Clothing in ancient Greece was quite simple, often consisting of a simple rectangle of cloth set on the body and draped on one side, without seams and used in the same way by both men and women. Women also wore a garment called a peplo.
The use of various fabrics enriched over time such simple garments causing a real social distinction based on the more or less high value of such fabrics.
The men wore a long tunic considered the national dress, called Chitone, enriched with a narrow belt at the waist adopted from the 5th century onwards. The slaves stared at the dress on one shoulder, while the free men stared at it both, while children and soldiers did not wear the belt, which gave more ease in movement. The fabrics adopted were cotton, linen and wool.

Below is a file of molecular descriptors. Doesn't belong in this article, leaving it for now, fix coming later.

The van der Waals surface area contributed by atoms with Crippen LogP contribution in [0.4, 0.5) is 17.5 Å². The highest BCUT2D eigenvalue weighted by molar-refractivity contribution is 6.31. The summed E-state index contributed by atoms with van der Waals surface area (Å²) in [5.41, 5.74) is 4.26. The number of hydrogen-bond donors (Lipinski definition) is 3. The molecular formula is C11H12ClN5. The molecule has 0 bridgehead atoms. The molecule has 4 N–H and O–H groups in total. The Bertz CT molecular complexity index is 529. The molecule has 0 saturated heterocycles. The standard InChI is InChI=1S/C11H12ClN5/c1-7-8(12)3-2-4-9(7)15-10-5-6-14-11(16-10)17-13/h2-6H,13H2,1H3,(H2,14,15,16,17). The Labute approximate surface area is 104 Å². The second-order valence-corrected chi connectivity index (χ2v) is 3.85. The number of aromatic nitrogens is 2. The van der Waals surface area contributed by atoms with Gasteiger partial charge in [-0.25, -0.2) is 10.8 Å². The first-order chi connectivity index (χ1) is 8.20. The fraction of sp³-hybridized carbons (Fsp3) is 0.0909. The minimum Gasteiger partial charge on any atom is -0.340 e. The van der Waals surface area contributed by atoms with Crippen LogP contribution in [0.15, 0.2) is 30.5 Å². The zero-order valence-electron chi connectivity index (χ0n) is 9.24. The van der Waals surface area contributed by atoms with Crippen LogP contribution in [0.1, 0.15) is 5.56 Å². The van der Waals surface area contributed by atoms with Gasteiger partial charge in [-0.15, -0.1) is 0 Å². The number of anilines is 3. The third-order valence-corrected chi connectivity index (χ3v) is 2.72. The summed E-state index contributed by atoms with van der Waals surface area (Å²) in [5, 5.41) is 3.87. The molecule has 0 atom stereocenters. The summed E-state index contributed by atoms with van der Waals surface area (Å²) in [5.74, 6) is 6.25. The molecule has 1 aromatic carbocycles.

Above the tunic, both men and women wore a cape called himation, it was carried casually resting on one shoulder or both, while the military used shorter cloaks called chlamides, often equipped with clasp.
Himation was also adopted by philosophers and generally worn on one shoulder.
Women's clothing, in ancient Greece, as we have seen, was similar, but aristocratic women wore an ankle-length tunic characterized by a side slit, all often enriched by a train.